The rise in obesity and related diseases in less developed countries can be traced in large part to the rapid nutrition transition in these countries—the shift from a diet of simple and sometimes traditional foods with little variation to a diet more reliant on processed foods, animal-source foods, fat, and sugar.5 This shift has been facilitated by the increasing internationalization and commercialization of the food trade.
The nutritional transition poses new challenges to nutritionists and public health experts who have spent decades battling undernutrition in poor countries. Instead of needing food programs that supplement food intake, developing countries need to provide education about overnutrition and how to limit food intake. And this need extends to all socioeconomic groups: From 1975 to 1997 in Brazil, for instance, obesity and overweight increased more among the poorest quartile of women than among the wealthiest quartile.6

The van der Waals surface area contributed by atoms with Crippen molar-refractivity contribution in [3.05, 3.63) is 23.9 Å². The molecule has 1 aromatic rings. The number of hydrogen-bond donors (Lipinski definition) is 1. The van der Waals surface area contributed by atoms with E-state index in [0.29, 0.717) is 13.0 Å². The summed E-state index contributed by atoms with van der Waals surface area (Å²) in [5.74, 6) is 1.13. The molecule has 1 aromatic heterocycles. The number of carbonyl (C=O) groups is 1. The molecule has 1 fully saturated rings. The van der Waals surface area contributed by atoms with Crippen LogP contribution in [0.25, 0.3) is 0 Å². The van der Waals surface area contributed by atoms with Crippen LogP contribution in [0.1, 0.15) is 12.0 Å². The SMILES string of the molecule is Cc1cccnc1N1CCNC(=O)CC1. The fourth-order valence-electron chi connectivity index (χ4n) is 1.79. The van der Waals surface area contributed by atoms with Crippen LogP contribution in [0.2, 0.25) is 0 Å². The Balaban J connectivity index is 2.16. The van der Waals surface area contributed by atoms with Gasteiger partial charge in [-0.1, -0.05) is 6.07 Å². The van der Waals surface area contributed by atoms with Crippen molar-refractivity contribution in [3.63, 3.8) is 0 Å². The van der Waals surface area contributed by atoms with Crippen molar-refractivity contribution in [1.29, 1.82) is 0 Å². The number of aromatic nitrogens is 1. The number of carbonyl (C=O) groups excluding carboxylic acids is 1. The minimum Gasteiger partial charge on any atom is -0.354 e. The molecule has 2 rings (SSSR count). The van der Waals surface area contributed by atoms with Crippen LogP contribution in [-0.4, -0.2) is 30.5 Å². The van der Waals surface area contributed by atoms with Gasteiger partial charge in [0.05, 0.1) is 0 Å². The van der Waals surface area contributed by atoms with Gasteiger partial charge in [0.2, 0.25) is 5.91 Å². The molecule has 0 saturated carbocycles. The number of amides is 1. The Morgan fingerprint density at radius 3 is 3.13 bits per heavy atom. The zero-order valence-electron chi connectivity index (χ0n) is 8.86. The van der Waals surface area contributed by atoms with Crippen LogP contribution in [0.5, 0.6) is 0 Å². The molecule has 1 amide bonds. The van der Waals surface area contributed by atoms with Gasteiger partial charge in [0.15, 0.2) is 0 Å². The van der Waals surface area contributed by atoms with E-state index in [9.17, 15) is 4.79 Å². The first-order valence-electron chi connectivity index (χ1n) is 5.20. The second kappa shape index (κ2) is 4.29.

Other changes—such as urbanization, reduced manual labor, and more motorization of transportation—have also contributed to higher obesity rates by lessening physical activity and thereby reducing calorie needs. But while all of these trends mimic similar progressions in developed countries at the turn of the 20th century, their development has been radically accelerated in less developed countries. For example, the death rate in India from cardiovascular disease among people between ages 35 and 65 now exceeds the rate for the United States before the 1950s, when aggressive treatment and prevention campaigns began.7
A Heavy Burden on Health Systems
The potential cost from obesity and overweight populations to poor countries is enormous. Health systems in less developed countries are not well equipped to treat large numbers of people suffering from noncommunicable diseases (NCDs) such as cardiovascular disease and diabetes.8
Many poor countries also find their health budgets already stretched thin as they try to address primary health care needs and infectious diseases. Thus, stressing medical interventions to treat obesity and its consequences will not be practical for most less-developed countries.